Thanks to the always great James Crabtree (@jamescrabtree), I learned two awesome facts about Singapore this morning.
First, they have children’s books about “famous urban planners.” I’m not sure which is funnier, the fact that there are famous urban planners or that there are children’s books extolling their virtues. I guess this is handy for nights when your kids can’t fall asleep. Here’s a photo of one of them and a link to where you can buy it (and even read a sample):
Here’s the synopsis that’s given at the publisher’s link:
“How does a spoilt young boy and party-going dandy become the man who housed a nation? Discover the passion that drives Lim Kim San from his comfortable, carefree life into a mission that would change Singapore forever.”
This seems like the worst superhero story ever. Maybe Zac Snyder can direct it.
Second, if your kids reads the book and cannot get enough urban planning, you are in luck. The Singapore Housing and Development Board has a treat for you. Here is their description of the fun you can have on a tour:
Come visit the HDB Gallery and share a slice of Singapore’s public housing story through the multi-sensory and self-exploratory exhibits. You can also watch the 3D fly-through video and take a virtual tour of the different zones, or download our brochure.
I cannot recommend the “fly through” highly enough–it is a crack up and definitely worth checking out. This saved me a 17 hour flight and thousands of dollars!
So “Hitler” ice cream is a thing in India.
Of course there’s an article too. Its main point is that India and Germany are different.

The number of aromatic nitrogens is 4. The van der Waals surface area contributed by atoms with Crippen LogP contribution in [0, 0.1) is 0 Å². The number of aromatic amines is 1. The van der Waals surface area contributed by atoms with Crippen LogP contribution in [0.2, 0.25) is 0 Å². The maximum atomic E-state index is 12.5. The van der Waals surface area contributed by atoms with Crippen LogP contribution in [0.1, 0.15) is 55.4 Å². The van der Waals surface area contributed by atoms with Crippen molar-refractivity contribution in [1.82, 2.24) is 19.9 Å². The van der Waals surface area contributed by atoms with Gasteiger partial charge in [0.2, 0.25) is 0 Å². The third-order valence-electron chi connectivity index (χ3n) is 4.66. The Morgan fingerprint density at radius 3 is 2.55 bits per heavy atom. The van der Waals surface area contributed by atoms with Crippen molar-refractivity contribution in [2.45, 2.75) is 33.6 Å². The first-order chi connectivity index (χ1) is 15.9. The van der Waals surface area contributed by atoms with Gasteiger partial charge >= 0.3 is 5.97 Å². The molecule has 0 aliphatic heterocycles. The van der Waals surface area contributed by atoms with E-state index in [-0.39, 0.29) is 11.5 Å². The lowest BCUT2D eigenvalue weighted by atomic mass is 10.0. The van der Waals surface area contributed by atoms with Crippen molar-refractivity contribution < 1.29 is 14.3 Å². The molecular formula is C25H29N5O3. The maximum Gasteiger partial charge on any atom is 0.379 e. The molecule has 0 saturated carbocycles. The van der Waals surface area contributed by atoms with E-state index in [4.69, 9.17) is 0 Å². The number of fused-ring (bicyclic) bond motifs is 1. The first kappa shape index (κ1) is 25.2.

Here’s a post expressing relief that it’s not Hitler-flavored ice cream (how do they know for sure?).
Thanks to The Guardian, which has a tremendous slideshow up this morning on Putin’s teenage fan club. The photos are the best part but some of the comments are hysterical too. Here are some of my favorites:
“I like how Putin treats his children and wife, I think he’s a great husband.” Didn’t Putin cheat on his wife for years with an Olympic gymnast and then recently divorce her? Here is the fangirl in question: (she seems like a well-balanced teenager)
“Putin is my hero, he inspires me, adds science to my actions.” Hmm, science to her actions? Scientific socialism? Scientific kleptocracy? Scientific imperial aggression? Here’s our budding scientist in a t-shirt with Putin’s face in the moon. wow!
Vika says “Putin is like God to me. I perceive him as daddy. He is a perfect man – politician, sportsman, family man. I want my husband to be like him!” Another well-balanced individual. She wants a husband that cheats on her and then leaves her for a much younger, athletic type? Maybe she should check out this guy: